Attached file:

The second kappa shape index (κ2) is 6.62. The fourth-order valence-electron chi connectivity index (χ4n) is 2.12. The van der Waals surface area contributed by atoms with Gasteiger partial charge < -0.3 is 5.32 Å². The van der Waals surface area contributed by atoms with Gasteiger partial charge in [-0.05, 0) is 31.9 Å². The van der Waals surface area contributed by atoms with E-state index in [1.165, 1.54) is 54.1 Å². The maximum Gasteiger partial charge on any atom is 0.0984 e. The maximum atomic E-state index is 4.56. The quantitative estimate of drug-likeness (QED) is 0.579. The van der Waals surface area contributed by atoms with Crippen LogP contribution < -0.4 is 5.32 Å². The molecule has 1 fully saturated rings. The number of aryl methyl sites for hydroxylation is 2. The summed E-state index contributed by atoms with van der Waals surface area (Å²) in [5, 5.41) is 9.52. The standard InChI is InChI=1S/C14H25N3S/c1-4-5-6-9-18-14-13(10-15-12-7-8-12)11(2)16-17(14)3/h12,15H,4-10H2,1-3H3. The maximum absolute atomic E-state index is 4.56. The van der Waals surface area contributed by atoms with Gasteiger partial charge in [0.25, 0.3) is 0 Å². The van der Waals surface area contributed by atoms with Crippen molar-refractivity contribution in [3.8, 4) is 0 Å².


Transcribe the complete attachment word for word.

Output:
The second kappa shape index (κ2) is 6.62. The fourth-order valence-electron chi connectivity index (χ4n) is 2.12. The van der Waals surface area contributed by atoms with Gasteiger partial charge < -0.3 is 5.32 Å². The van der Waals surface area contributed by atoms with Gasteiger partial charge in [-0.05, 0) is 31.9 Å². The van der Waals surface area contributed by atoms with E-state index in [1.165, 1.54) is 54.1 Å². The maximum Gasteiger partial charge on any atom is 0.0984 e. The maximum atomic E-state index is 4.56. The quantitative estimate of drug-likeness (QED) is 0.579. The van der Waals surface area contributed by atoms with Crippen LogP contribution < -0.4 is 5.32 Å². The molecule has 1 fully saturated rings. The number of aryl methyl sites for hydroxylation is 2. The summed E-state index contributed by atoms with van der Waals surface area (Å²) in [5, 5.41) is 9.52. The standard InChI is InChI=1S/C14H25N3S/c1-4-5-6-9-18-14-13(10-15-12-7-8-12)11(2)16-17(14)3/h12,15H,4-10H2,1-3H3. The maximum absolute atomic E-state index is 4.56. The van der Waals surface area contributed by atoms with Gasteiger partial charge in [0.25, 0.3) is 0 Å². The van der Waals surface area contributed by atoms with Crippen molar-refractivity contribution in [3.8, 4) is 0 Å².